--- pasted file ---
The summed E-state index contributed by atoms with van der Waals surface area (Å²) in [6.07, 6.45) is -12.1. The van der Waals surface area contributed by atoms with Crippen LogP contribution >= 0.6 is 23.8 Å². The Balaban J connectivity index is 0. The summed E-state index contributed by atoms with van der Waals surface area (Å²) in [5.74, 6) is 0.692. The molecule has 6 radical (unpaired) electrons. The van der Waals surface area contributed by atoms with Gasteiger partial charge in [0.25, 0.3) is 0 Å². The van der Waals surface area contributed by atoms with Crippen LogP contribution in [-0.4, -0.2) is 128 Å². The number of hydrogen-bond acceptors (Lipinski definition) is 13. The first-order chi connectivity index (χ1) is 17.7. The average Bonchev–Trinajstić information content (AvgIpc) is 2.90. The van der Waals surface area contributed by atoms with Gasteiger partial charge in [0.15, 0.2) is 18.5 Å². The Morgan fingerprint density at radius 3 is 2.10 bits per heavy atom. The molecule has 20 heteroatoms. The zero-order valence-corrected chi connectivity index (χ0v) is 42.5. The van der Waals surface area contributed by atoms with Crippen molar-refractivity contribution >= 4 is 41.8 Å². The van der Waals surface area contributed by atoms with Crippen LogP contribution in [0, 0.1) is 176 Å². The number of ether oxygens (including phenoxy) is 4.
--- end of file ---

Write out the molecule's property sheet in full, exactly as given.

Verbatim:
The summed E-state index contributed by atoms with van der Waals surface area (Å²) in [6.07, 6.45) is -12.1. The van der Waals surface area contributed by atoms with Crippen LogP contribution >= 0.6 is 23.8 Å². The Balaban J connectivity index is 0. The summed E-state index contributed by atoms with van der Waals surface area (Å²) in [5.74, 6) is 0.692. The molecule has 6 radical (unpaired) electrons. The van der Waals surface area contributed by atoms with Gasteiger partial charge in [0.25, 0.3) is 0 Å². The van der Waals surface area contributed by atoms with Crippen LogP contribution in [-0.4, -0.2) is 128 Å². The number of hydrogen-bond acceptors (Lipinski definition) is 13. The first-order chi connectivity index (χ1) is 17.7. The average Bonchev–Trinajstić information content (AvgIpc) is 2.90. The van der Waals surface area contributed by atoms with Gasteiger partial charge in [0.15, 0.2) is 18.5 Å². The Morgan fingerprint density at radius 3 is 2.10 bits per heavy atom. The molecule has 20 heteroatoms. The zero-order valence-corrected chi connectivity index (χ0v) is 42.5. The van der Waals surface area contributed by atoms with Crippen molar-refractivity contribution >= 4 is 41.8 Å². The van der Waals surface area contributed by atoms with Crippen LogP contribution in [0, 0.1) is 176 Å². The number of ether oxygens (including phenoxy) is 4.